Yes, this needs to happen, ASAP.
Two House Republicans, Reps. Peter Roskam (Ill.) and Kevin Brady (Tx.) have written a letter to the Department of Justice asking to have a new investigation of the evidence presented against Lois Lerner, concerning her misconduct in the IRS scandal, where it appeared the tax agency targeted conservatives.
The IRS began targeting conservative and tea party groups’ applications for tax-exempt status based on their political ideology in 2010 and delayed their approval before the 2012 presidential election. Some groups are still waiting for their status to be approved.
Lois Lerner, who headed the tax-exempt status division of the IRS at the time, confessed in 2013 at an American Bar Association meeting that conservative groups were targeted on political beliefs, but blamed low-level employees for the targeting. That same month, Lerner pleaded the fifth at the Oversight and Government Reform House committee.
You may recall the great “Not a smidgen” debate of 2014, when then-President Obama declared there was not even a smidgen of corruption at the IRS.
This, in spite of mounting evidence and Lerner, who for some reason, didn’t want to testify.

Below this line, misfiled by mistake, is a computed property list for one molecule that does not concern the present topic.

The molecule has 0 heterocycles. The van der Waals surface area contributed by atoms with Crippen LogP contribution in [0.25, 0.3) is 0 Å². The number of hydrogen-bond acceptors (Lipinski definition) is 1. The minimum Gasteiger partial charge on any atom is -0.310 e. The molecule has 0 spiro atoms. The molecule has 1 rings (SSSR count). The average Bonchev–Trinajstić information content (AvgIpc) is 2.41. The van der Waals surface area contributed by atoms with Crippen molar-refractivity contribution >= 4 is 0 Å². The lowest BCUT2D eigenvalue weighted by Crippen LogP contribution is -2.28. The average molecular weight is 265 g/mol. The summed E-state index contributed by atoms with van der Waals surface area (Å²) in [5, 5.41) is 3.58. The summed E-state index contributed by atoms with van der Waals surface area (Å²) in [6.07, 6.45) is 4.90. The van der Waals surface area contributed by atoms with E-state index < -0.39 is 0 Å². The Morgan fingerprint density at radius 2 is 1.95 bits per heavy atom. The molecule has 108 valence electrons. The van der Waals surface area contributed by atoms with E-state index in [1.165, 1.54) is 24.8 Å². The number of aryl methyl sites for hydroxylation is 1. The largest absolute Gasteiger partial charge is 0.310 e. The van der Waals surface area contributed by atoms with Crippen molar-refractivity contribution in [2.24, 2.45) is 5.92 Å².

In October 2015, Obama’s Department of (in)Justice decided a mountain isn’t enough evidence to bring charges.
Roskam and Brady wrote:
“The Committee’s nearly three-year investigation uncovered evidence of willful misconduct on the part of Ms. Lerner,” wrote Roskam and Brady. “Despite this fact, and for what many believe were purely partisan reasons, the prior administration refused to review Ms. Lerner’s misconduct.”
“The Committee found that Ms. Lerner used her position to improperly influence IRS action against conservative organizations, denying these groups due process and equal protection rights under the law,” the lawmakers said. “The Committee also found she impeded official investigations by providing misleading statements in response to questions from the Treasury Inspector General for Tax Administration.”
“Finally, Lerner risked exposing, and may actually have disclosed, confidential taxpayer information, in apparent violation of Internal Revenue Code section 6103 by using her personal email to conduct official business,” they said.
Good for them.
Let’s hope a new Justice Department will take up this cause and right a horrible wrong.